Air Canada extends Rouge domestic presence

An Air Canada Rouge Airbus A319 departs Vancouver International Airport in June 2019 (photo: Brett Ballah).

Air Canada announced a major winter expansion of its Rouge discount brand on several routes in Atlantic Canada on routes that were previously served by regional aircraft.

Flights between Toronto and Saint John, New Brunswick will be transferred to Rouge from Air Canada Jazz, with Airbus A319 jets replacing smaller De Havilland Dash 8-Q400s on the route this summer. However, with a reduction in frequency from four flights a day to two, capacity will rise 16%.

“Air Canada has been a valued partner for many years,” said Saint John Airport President and Chief Executive Officer Derrick Stanford. “Their decision to enhance YSJ’s current offering with bigger aircraft will mean more capacity, business-class service and faster flight times to connection banks like Toronto, something our business passengers have come to depend on.



Other routes between Toronto and Atlantic Canada will be expanded to Rouge service year-round. Flights to Charlottetown, Moncton and Fredericton will make the switch this fall.

The Rouge redeployment is a continuation of a plan begun in the spring, when Air Canada shifted Q400s out of Atlantic Canada to the West Coast, to bolster regional routes out of its Vancouver hub.

“We are very pleased with Air Canada’s announcement today of Air Canada Rouge service in Charlottetown for Winter 2019/2020. These larger Air Canada Rouge jets will offer added capacity on the Charlottetown-Toronto route and is a direct response to demand in the PEI market in the winter time,” said Doug Newson, CEO of the Charlottetown Airport Authority.

Air Canada has 22 A319 aircraft in Rouge livery, and the type is slowly phased out of the mainline fleet.

At the same time, Air Canada is adding a second daily flight from Halifax to Gander, Newfoundland, and extending daily mainline service between Halifax and Calgary to year-round, offering competition through the winter for Westjet’s long-established non-stop service.

Air Canada executives have indicated they would limit domestic growth for the foreseeable future, focusing instead on high-value overseas flights from their hubs in Toronto, Montreal and Vancouver. The shift to Rouge aircraft and crews is a way to lower costs and increase capacity without risking more mainline aircraft.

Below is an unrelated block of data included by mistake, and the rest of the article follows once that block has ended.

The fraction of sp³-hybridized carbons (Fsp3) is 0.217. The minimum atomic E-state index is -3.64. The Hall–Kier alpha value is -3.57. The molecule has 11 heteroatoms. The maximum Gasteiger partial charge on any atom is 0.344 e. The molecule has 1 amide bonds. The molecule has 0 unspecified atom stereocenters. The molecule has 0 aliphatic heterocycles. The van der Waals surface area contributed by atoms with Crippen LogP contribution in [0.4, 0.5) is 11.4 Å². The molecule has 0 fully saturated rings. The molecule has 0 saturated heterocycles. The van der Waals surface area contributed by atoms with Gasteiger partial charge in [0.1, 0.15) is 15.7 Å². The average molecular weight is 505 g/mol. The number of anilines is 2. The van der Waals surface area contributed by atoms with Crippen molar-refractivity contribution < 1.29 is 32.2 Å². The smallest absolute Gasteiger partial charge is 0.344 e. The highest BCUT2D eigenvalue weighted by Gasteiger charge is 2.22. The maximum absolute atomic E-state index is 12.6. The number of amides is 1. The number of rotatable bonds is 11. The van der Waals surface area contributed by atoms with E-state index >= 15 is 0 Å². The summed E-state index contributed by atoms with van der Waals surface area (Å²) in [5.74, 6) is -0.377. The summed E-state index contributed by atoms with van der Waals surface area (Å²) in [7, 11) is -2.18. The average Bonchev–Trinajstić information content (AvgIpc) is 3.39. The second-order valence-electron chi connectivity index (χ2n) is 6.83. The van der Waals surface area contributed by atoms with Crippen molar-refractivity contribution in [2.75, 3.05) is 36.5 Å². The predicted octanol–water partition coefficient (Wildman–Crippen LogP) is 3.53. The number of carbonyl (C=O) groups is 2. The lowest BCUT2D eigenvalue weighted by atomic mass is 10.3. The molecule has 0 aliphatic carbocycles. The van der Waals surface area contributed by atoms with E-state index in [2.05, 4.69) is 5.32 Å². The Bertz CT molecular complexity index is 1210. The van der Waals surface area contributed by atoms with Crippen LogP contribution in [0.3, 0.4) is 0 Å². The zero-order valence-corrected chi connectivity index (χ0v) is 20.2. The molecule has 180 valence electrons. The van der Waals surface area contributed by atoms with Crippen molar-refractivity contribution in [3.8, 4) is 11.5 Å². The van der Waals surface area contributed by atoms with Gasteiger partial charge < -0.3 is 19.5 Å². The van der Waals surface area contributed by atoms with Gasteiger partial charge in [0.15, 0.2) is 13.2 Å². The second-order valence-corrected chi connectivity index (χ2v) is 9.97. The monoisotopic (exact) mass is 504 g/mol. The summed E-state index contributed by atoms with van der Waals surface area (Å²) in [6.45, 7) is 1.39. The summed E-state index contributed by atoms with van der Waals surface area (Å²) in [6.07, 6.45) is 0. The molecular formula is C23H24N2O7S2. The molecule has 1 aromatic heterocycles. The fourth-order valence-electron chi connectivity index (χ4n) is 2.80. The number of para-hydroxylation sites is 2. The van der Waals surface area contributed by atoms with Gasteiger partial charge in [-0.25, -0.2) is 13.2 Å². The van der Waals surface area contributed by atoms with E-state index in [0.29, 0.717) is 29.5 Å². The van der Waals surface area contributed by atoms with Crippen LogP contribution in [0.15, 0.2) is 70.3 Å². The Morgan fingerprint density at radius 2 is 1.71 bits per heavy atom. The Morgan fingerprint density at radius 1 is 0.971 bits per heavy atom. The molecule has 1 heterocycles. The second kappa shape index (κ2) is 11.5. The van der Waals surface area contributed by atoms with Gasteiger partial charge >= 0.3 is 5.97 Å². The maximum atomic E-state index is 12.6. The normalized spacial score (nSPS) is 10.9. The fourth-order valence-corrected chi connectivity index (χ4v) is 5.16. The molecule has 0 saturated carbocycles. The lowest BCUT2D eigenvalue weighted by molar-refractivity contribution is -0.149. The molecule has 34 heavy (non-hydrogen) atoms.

In Western Canada, Air Canada is continuing its growth strategy for the Q400, while removing smaller Dash-8s from the schedule, leading to sometimes massive increases in capacity this winter.

It will launch a new route between Terrace, British Columbia and Calgary, while boosting frequencies from the northwestern community to Vancouver. Most other routes provincial out of Vancouver are also seeing capacity boosts of between 20 and 56%, thanks to the upguaged aircraft.

It is also increasing capacity to Whitehorse by flying mainline Airbus A319 and 320 aircraft to the Yukon, as well as adding frequencies from Vancouver to both Regina and Saskatoon.

“With Air Canada’s varied and flexible fleet, this fall and winter, we are also pleased to add capacity on our Whitehorse, Saskatchewan, and Winnipeg routes with larger Airbus A319/A320 and CRJ-900 aircraft. Customers on these services can take advantage of our Business Class and wi-fi options,” said Mark Galardo, Vice President, Network Planning at Air Canada.

Finally, Air Canada is boosting capacity out of Edmonton on two routes, to Grande Prairie and Ft. McMurray with daily rotations to both cities flown on the Q400, boosting capacity by more than 50% to Northern Alberta.

Advertisements

Leave a Reply

Fill in your details below or click an icon to log in:

WordPress.com Logo

You are commenting using your WordPress.com account. Log Out /  Change )

Google photo

You are commenting using your Google account. Log Out /  Change )

Twitter picture

You are commenting using your Twitter account. Log Out /  Change )

Facebook photo

You are commenting using your Facebook account. Log Out /  Change )

Connecting to %s

This site uses Akismet to reduce spam. Learn how your comment data is processed.